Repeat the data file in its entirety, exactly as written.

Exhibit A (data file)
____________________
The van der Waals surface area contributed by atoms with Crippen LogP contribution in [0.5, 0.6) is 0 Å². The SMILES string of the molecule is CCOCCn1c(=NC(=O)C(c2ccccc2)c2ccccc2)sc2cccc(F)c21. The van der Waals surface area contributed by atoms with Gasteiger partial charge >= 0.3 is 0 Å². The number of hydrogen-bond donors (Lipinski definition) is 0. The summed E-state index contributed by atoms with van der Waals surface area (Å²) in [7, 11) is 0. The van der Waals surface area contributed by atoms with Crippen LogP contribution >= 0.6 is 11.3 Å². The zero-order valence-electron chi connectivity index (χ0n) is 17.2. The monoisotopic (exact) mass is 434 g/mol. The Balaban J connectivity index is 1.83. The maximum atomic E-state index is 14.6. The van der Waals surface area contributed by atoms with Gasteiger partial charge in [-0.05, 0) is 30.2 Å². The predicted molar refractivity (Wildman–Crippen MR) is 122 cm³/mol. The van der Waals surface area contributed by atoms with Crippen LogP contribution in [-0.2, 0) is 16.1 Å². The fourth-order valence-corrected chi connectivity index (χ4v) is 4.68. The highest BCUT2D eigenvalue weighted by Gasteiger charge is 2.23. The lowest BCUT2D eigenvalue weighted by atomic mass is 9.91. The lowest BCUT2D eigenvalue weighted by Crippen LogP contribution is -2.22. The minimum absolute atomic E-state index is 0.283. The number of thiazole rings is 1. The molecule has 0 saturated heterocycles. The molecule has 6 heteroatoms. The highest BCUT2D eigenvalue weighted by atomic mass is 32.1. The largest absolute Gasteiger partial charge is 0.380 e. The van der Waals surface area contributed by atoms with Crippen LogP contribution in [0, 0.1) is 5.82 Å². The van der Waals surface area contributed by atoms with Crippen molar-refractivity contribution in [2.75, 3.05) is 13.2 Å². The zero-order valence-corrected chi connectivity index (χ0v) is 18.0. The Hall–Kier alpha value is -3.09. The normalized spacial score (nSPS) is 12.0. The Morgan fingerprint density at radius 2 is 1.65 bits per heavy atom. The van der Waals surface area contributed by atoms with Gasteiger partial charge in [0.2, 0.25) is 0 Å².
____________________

The van der Waals surface area contributed by atoms with Crippen LogP contribution in [0.5, 0.6) is 0 Å². The SMILES string of the molecule is CCOCCn1c(=NC(=O)C(c2ccccc2)c2ccccc2)sc2cccc(F)c21. The van der Waals surface area contributed by atoms with Gasteiger partial charge >= 0.3 is 0 Å². The number of hydrogen-bond donors (Lipinski definition) is 0. The summed E-state index contributed by atoms with van der Waals surface area (Å²) in [7, 11) is 0. The van der Waals surface area contributed by atoms with Crippen LogP contribution >= 0.6 is 11.3 Å². The zero-order valence-electron chi connectivity index (χ0n) is 17.2. The monoisotopic (exact) mass is 434 g/mol. The Balaban J connectivity index is 1.83. The maximum atomic E-state index is 14.6. The van der Waals surface area contributed by atoms with Gasteiger partial charge in [-0.05, 0) is 30.2 Å². The predicted molar refractivity (Wildman–Crippen MR) is 122 cm³/mol. The van der Waals surface area contributed by atoms with Crippen LogP contribution in [-0.2, 0) is 16.1 Å². The fourth-order valence-corrected chi connectivity index (χ4v) is 4.68. The highest BCUT2D eigenvalue weighted by Gasteiger charge is 2.23. The lowest BCUT2D eigenvalue weighted by atomic mass is 9.91. The lowest BCUT2D eigenvalue weighted by Crippen LogP contribution is -2.22. The minimum absolute atomic E-state index is 0.283. The number of thiazole rings is 1. The molecule has 0 saturated heterocycles. The molecule has 6 heteroatoms. The highest BCUT2D eigenvalue weighted by atomic mass is 32.1. The largest absolute Gasteiger partial charge is 0.380 e. The van der Waals surface area contributed by atoms with Crippen LogP contribution in [0, 0.1) is 5.82 Å². The van der Waals surface area contributed by atoms with Crippen molar-refractivity contribution in [2.75, 3.05) is 13.2 Å². The zero-order valence-corrected chi connectivity index (χ0v) is 18.0. The Hall–Kier alpha value is -3.09. The normalized spacial score (nSPS) is 12.0. The Morgan fingerprint density at radius 2 is 1.65 bits per heavy atom. The van der Waals surface area contributed by atoms with Gasteiger partial charge in [0.2, 0.25) is 0 Å².